Linda Lee — My personal bridge blog

Tennis and bridge — thinking

At my last tennis clinic Joe gave us a lecture on the need to think when we played tennis. We need to think about where the ball was coming, what kind of shot we would play, how to position ourselves, where we wanted our shot to go and so on. As he put it we needed to always be thinking.

Ray has also made comments like this to me. If the wind is blowing towards you then your opponents shot needs will go farther. Start working out where the ball will go when you see what your opponent is doing etc.

Today it was windy and I was having a little trouble hitting the ball in my lesson. So Joe asked me to decide how high the ball was coming in and whether it would be long or short.  Suddenly I was hitting every ball. Joe explained that all he was trying to do was to get me thinking and concentrating.

The same is true in bridge. The winners are the people who can concentrate deeply and who are focused on what is happening at the table. Focus. All winners have it. It is easy to drift when you are playing. “I wonder how I did on that last board. How many people will play in notrump?” “Who is that player at the other table?” “I wonder where we will go for dinner!”

I always knew concentration was important at bridge and one of my stronger traits when playing seriously is the ability to narrowly focus on the game and the issue at hand. But I have never really discussed this with any of my students. I should.

And yes Joe I wil work harder at concentrating when I am playing tennis. I do need to learn more about what to think about and how to interpret conditions and so on but I realize the importance of concentrating or thinking as you put it in both bridge and tennis.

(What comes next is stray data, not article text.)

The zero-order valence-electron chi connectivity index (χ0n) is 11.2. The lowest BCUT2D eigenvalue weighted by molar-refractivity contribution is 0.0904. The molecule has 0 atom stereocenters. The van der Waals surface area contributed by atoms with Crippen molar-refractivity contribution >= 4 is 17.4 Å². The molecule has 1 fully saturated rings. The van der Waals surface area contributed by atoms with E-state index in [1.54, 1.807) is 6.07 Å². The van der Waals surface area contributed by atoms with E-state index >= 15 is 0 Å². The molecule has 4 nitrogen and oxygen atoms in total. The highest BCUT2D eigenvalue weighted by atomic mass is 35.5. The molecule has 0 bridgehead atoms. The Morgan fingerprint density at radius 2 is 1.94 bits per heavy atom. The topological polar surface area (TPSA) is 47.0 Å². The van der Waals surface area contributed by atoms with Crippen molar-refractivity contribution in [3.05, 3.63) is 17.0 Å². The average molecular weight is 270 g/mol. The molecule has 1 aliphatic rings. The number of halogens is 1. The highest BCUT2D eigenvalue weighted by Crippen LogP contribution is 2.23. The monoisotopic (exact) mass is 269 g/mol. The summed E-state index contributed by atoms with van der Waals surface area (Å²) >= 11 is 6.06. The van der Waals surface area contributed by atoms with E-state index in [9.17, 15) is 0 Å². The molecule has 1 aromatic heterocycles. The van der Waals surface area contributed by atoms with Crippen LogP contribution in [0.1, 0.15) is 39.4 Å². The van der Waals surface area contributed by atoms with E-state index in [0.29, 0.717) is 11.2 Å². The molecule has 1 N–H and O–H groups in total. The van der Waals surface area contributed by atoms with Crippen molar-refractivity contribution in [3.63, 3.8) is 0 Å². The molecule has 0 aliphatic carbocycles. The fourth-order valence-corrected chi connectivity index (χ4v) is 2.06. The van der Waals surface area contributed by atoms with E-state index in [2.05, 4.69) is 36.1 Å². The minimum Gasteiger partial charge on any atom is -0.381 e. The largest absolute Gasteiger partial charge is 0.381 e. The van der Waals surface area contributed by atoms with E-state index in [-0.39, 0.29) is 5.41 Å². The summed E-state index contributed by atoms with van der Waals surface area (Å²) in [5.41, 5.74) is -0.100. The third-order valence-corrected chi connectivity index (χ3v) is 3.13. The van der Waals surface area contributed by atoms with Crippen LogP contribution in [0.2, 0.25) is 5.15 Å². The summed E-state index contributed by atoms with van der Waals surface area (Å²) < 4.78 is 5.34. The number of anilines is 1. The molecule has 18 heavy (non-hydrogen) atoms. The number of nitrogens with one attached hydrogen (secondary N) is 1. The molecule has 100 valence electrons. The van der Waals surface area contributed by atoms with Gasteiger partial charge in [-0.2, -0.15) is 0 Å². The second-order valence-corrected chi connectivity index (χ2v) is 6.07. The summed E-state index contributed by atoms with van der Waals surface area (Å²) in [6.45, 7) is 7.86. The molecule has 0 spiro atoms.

1 Comment

Judy Kay-WolffMarch 7th, 2013 at 7:32 pm

Hi Linda:

Yes, concentration is always important.
However, many senior citizens, after they have reached their prime, have a hard time remembering or focusing on what is important. As most grow older, they slow down physically and mentally. Many are on medications which may affect their memories. Others play with many partners or play complicated systems which entail recalling exactly what each bid means.

I play with Bobby (what he calls) a simple system. If you saw our convention card, you would be amazed.
To me, it is far from “simple.”

I was never a lightning fast player but a combination of age and switching systems has slowed me down considerably.

Yes, focusing is so very important, but easier said than done.

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